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Modi launches 'Chai pe charcha', commits to bring back black money

February 12, 2014 22:21 IST

Narendra Modi on Wednesday said he was committed to bring back black money stashed abroad and assured people that if BJP is voted to power, he would set up a task force, amend laws and distribute the money brought in as "gift" among honest tax-payers.

"The whole country is worried about black money. It is an anti-national activity... For bringing back this black money, you require a political will. I give an assurance to my countrymen that when we will form a government in Delhi, we will create a task force and if necessary will amend the laws," the BJP's prime ministerial candidate said as he launched the party's much-hyped "Chai pe charcha with NaMo" (a discussion over tea with Modi) campaign.

"We will bring back each and every penny deposited abroad by Indian citizens. I am committed to this because this money belongs to the poor people of India and no one has the right to do this kind of anti-national activity," he said answering a query in this regard.

Modi was interacting with people here as part of "Chai pe charcha with NaMo", where he answered questions from the public from across the country on the theme of good governance.

The programme has been coined by BJP using the 'tea-seller' barb hurled at Modi by rivals to reach out to voters across the country and engage with him.

The Gujarat chief minister launched the first such programme today where he interacted with public at tea stalls and answered queries on good governance. The programme was simultaneously held at 1,00 locations across 300 cities across the country.

"It is the prime responsibility of the government to bring back black money. Only the next government will be able to do this and this is my personal commitment," he said.

As an incentive, he said, whatever such money is brought in, 5 to 10 per cent of it will be given as a "gift" to those salaried class who earned fixed income and honestly paid taxes," he said.

"I will distribute this 5 to 10 per cent amount to all those who have fixed incomes and are regular tax payers," Modi said, in an apparent bid to woo the salaries class and employees ahead of elections.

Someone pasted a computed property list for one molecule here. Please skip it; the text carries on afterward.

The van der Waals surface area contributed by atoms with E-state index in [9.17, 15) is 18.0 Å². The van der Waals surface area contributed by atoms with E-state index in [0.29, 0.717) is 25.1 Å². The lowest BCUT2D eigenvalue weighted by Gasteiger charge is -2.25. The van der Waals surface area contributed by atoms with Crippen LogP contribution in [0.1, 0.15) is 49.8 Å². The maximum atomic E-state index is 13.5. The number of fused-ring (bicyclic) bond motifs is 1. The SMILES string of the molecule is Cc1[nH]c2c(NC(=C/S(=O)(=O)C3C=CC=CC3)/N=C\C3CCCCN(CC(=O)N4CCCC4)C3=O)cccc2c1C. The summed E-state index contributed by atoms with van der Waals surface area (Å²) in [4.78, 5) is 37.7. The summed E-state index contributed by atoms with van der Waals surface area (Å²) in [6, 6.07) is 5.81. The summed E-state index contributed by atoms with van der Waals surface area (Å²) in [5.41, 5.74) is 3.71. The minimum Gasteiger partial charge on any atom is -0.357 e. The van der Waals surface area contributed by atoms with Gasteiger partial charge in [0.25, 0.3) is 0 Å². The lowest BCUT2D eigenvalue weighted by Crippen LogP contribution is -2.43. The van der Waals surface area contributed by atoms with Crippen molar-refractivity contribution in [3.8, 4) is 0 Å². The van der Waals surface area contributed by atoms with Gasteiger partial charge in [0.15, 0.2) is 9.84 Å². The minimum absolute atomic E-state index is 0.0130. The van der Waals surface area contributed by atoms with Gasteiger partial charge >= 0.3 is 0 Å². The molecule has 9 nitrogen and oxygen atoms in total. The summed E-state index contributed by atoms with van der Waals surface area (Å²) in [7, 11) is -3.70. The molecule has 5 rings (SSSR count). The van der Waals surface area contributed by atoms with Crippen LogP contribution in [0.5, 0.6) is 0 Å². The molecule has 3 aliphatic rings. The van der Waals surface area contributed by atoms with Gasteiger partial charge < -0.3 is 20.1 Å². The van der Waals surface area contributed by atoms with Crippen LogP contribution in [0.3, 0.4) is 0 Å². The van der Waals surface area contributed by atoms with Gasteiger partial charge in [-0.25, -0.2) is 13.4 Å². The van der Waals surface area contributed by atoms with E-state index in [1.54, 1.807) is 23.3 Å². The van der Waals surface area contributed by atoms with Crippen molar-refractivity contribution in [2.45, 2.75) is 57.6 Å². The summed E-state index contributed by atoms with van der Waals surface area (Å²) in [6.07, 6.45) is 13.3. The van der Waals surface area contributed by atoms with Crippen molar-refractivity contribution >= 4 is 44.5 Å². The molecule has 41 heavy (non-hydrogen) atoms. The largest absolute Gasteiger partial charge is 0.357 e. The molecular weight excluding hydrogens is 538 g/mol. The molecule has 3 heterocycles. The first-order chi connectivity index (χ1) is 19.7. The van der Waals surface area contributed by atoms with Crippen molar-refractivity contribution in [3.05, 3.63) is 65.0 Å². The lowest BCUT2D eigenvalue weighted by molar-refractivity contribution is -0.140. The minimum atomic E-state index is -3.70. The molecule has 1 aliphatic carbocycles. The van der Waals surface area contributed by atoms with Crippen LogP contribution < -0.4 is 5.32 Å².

He stressed on good governance saying the common man expects nothing from the government except good governance, which has become a casualty now, and said this trust needs to be re-established.

Modi said bad governance was like diabetes that brought many other ailments with it.

He lamented that even small nations have developed, but India has not made its mark like them in the world.

Hoping to brew success with 'chai pe charcha', Modi said politics has changed and is not the same as in the past.

"Today, public demands accountability and every elected represented has to remain connected with the public," he said.

He said in tune with the changing times, systems in democratic institutions should also change and they should run on democratic principles.

Citing examples from the past, he talked about Sher Shah Suri for developing infrastructure, Todar Mal for land records and Chanakya for a good taxation system.

Quoting Chanakya, he cited the example of a honey bee which extracted nectar from flowers without causing any harm to them and said taxation should be such that it causes no hurt to the tax-payer.

Modi answered queries on a host of other issues like deteriorating law and order in Uttar Pradesh, bad conditions in Bihar to skill development, green energy and involving professionals in governance.

To a question on deteriorating law and order, he said, "I agree with your concern. Law and order should be the first priority for good governance. But sometimes the Centre and states fight over small issues after an incident takes place. We should work together and make use of technology in checking crime, including terrorism."

He suggested the creation of a common network of technology with the help of the Centre to fight terror.

The "Chai pe charcha with NaMo" campaign will be held on a large scale with at least 10 rounds of such sessions where senior BJP leaders including Modi will answer public queries on a host of issues.

There will be a gap of five days between each such round and the party today announced the first 1,000 locations in 27 states identified by it for the campaign.

The unique election campaign strategy stems from the recent jibe of Congress leader Mani Shankar Aiyar who had said that Modi could not become prime minister but could certainly serve tea at the January 17 AICC session.

Turning the jibe to its advantage, BJP poll strategists have decided to use Modi's 'tea seller' past to reach out to as many voters as possible by inviting them to talk to the leader as part of the new project.

DTH, satellite, Internet, mobile phones and social media are being used simultaneously for this tea campaign.

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